Make room SDGs, land rights are here to stay!

ILC Secretariat
Tuesday, November 28, 2017

Now that land rights have a secure place in the 2030 Agenda and are recognised as a critical element in transforming our world, it’s time to celebrate but also think of what’s next. 

Our fight up until now has been concentrating on getting land rights indicators in place to ensure that ‘what gets measured, gets done’ - and it continues. At the same time, a win for land indicators could mean a real shift in how relevant land rights are for sustainable development as a whole.

ILC members have been at the frontline to keep land rights high on the 2030 Agenda ever since discussions on the global goals began in early 2015. Years of advocacy have finally paid off this November when the Inter-Agency Expert Group on SDGs Indicators (IAEG-SDG) reclassified the remaining two land rights indicators, 1.4.2 and 5.a.2, moving them from Tier III to Tier II.

This reclassification was achieved thanks to the massive effort of international organisations leading the development of the indicators methodology, the so-called custodian agencies (World Bank, UN Habitat, FAO and UN Women), as well as many ILC members and partners engaged in the process to develop, pilot and advocate for the three land rights indicators and their reclassification to Tier II.

Here are the THREE land rights indicators for SDG 1 and 5 that are now 'Tier II'

1.4.2 Proportion of total adult population with secure tenure rights to land, with legally recognized documentation and who perceive their rights to land as secure, by sex and by type of tenure.

5.a.1 (a) Proportion of total agricultural population with ownership or secure rights over agricultural land, by sex; and (b) share of women among owners or rights-bearers of agricultural land, by type of tenure.

5.a.2 Proportion of countries where the legal framework (including customary law) guarantees women’s equal rights to land ownership and/or control.

One year ago, all three land rights indicators were classified as Tier III. This meant that there was no agreed methodology and National Statistical Offices were not in a position to collect data on them. The  risk was that indicators in Tier III would disappear from the 2030 Agenda entirely, and all of the efforts of ILC members and partners to stress the importance of measuring improvements in land rights as part of the sustainable development agenda would be in vain. What does this mean concretely?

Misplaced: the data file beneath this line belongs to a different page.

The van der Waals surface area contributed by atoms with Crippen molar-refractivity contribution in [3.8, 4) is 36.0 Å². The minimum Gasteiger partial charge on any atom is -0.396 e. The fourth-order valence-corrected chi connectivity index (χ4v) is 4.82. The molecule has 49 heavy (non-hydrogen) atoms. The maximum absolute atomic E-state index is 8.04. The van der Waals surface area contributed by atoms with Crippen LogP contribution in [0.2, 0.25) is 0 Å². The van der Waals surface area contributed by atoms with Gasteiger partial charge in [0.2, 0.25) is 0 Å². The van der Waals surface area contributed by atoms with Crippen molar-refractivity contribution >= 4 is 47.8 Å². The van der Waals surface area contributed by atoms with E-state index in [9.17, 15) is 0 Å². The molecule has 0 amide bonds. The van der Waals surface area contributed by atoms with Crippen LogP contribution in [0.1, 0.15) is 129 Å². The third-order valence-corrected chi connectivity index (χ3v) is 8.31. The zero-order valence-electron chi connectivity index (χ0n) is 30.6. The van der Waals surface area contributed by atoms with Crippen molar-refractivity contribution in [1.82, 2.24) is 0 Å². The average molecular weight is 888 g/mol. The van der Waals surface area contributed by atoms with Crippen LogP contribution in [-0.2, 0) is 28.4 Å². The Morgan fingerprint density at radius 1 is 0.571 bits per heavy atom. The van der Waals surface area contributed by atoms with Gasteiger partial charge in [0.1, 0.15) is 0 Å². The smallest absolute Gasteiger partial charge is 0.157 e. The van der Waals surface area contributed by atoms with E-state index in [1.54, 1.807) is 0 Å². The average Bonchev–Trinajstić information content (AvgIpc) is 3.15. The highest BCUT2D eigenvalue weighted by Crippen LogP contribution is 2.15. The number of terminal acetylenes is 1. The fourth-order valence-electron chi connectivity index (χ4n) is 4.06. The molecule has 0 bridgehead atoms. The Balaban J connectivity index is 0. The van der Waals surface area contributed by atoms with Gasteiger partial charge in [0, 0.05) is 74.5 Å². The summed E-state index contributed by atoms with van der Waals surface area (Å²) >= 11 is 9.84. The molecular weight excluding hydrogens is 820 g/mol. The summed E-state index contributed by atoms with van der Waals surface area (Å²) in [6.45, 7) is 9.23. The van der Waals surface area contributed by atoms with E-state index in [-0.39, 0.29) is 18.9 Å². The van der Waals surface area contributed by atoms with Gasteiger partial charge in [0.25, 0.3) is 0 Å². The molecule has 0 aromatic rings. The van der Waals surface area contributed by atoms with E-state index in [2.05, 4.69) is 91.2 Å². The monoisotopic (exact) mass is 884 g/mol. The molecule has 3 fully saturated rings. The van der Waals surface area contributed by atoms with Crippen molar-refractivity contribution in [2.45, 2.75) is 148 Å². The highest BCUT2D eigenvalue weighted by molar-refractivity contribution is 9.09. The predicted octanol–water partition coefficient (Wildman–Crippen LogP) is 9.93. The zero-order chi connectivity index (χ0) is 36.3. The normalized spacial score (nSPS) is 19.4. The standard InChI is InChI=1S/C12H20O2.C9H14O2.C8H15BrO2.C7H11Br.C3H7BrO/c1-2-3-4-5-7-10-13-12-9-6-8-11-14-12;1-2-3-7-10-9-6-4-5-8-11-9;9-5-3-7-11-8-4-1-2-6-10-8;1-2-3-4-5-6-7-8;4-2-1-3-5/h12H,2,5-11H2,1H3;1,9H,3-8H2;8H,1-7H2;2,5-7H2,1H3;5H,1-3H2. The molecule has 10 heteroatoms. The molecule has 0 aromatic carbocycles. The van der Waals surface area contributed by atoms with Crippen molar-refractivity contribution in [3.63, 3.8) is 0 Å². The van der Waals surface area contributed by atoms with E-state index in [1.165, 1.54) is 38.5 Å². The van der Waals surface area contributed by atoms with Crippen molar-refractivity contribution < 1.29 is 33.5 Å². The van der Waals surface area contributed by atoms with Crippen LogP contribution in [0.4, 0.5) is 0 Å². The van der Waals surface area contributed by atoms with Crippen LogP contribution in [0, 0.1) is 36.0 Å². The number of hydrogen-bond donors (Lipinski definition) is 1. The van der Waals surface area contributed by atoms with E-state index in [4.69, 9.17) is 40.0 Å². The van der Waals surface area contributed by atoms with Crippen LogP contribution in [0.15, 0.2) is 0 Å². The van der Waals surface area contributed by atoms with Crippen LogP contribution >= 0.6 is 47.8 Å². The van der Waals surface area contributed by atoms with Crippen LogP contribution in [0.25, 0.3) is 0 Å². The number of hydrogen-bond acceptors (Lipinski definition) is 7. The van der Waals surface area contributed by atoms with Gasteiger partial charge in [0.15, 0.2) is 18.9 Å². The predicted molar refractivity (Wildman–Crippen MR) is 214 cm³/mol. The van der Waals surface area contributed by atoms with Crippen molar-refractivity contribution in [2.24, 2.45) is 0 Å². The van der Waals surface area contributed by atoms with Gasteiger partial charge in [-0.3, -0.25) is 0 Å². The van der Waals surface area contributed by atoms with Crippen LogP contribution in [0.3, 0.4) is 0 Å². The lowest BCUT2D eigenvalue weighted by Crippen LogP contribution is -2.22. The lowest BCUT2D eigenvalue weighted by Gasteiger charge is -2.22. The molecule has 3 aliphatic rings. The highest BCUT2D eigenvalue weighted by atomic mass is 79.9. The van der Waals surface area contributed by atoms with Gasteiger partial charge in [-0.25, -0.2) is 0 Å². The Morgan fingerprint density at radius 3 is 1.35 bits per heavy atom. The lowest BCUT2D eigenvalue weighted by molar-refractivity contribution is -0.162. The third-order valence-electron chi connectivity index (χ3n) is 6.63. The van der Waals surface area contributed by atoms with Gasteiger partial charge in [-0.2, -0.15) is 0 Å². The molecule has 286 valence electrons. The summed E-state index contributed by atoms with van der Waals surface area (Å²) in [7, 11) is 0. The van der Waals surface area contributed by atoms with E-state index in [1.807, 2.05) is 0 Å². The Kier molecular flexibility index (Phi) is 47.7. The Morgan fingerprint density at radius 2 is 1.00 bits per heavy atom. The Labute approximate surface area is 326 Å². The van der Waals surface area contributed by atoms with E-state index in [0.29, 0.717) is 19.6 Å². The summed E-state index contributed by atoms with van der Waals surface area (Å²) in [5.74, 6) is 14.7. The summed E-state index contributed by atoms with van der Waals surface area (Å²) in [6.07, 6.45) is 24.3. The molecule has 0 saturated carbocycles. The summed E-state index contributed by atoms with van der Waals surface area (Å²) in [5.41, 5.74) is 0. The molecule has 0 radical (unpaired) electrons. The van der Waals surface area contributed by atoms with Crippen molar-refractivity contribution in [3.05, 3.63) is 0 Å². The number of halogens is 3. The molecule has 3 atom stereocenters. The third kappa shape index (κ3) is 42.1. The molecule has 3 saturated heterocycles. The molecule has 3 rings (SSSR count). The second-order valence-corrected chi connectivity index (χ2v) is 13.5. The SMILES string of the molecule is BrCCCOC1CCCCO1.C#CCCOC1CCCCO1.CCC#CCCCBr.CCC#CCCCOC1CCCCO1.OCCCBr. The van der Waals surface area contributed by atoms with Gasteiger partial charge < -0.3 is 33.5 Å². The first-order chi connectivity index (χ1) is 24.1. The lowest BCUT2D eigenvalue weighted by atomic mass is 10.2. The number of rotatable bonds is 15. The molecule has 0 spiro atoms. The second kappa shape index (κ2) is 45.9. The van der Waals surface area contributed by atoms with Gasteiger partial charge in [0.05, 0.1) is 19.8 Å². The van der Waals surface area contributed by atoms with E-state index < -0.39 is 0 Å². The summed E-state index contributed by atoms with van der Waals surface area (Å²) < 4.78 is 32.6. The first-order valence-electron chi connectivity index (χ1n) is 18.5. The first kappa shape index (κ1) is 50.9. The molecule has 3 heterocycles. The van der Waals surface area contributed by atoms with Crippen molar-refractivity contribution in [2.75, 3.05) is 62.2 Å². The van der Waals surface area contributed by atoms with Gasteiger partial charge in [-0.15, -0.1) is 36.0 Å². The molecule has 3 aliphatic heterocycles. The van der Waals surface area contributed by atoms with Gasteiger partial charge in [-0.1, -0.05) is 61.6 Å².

Tier II however means that those indicators now have internationally agreed, tested and ready to implement methodologies[1] and all National Statistical Offices know how to collect the data for these indicators. For indicator 1.4.2 and 5.a.1 this means gathering data via household surveys and collection of admin data, while for indicator 5.a.2 it implies a legal analysis for each country.

What does this mean for the land community and what’s next?

Above and beyond this being a major victory for the land community, this could be the start of a profound change in land rights being recognised as being at the core of sustainable development.

According to Dr. Peter Messerli, co-chair to lead the group of scientific experts tasked with drafting the upcoming UN Global Sustainable Development Report, “the transformative potential of the land related indicators is that we can talk about land not as a threatening subject – but as having the potential to alleviate poverty and achieve sustainable development.”

Now that the land indicators have moved to Tier II, everyone is focusing on monitoring, who is responsible for it, how can it be done, and who will gather the data, among other practical questions.

Coordinated actions of donors, custodian agencies and civil society organisations at country level to engage with and support NSOs will be key to encourage the gathering of data and the use of these indicators.  We will need to remain vigilant and use advocacy spaces at national and global levels to ensure that indicators will:

  1. Continue to focus on various form of tenure and not only on ownership;
  2. produce sex-disaggregated data (e.g. through randomized households surveys);
  3. that data is gathered for all parts of the indicator - for instance both perception and administrative data for indicator 1.4.2.

While these are fundamental for us to move forward, the broader potential of these indicators is to break free from the idea that land rights is an agricultural issue only and open up a conversation on the role of land rights in sustainable development in all its dimensions: social, economic and environmental.

“The real win of these indicators is that they are an inspiration for us to link land to other development issues, including gender equality, reducing poverty and hunger, economic growth and protecting our environment”, Messerli adds.

Both in practical and conceptual terms, this is a critical milestone. All of us in the land community have a role to play to ensure that there is follow-through and these indicators are able to make a real difference in people’s lives.

The ILC secretariat is ready to support our members and work with other key partners at the global and national level to make sure this happens.

Check out these blogs for more insights from GLII and Landesa.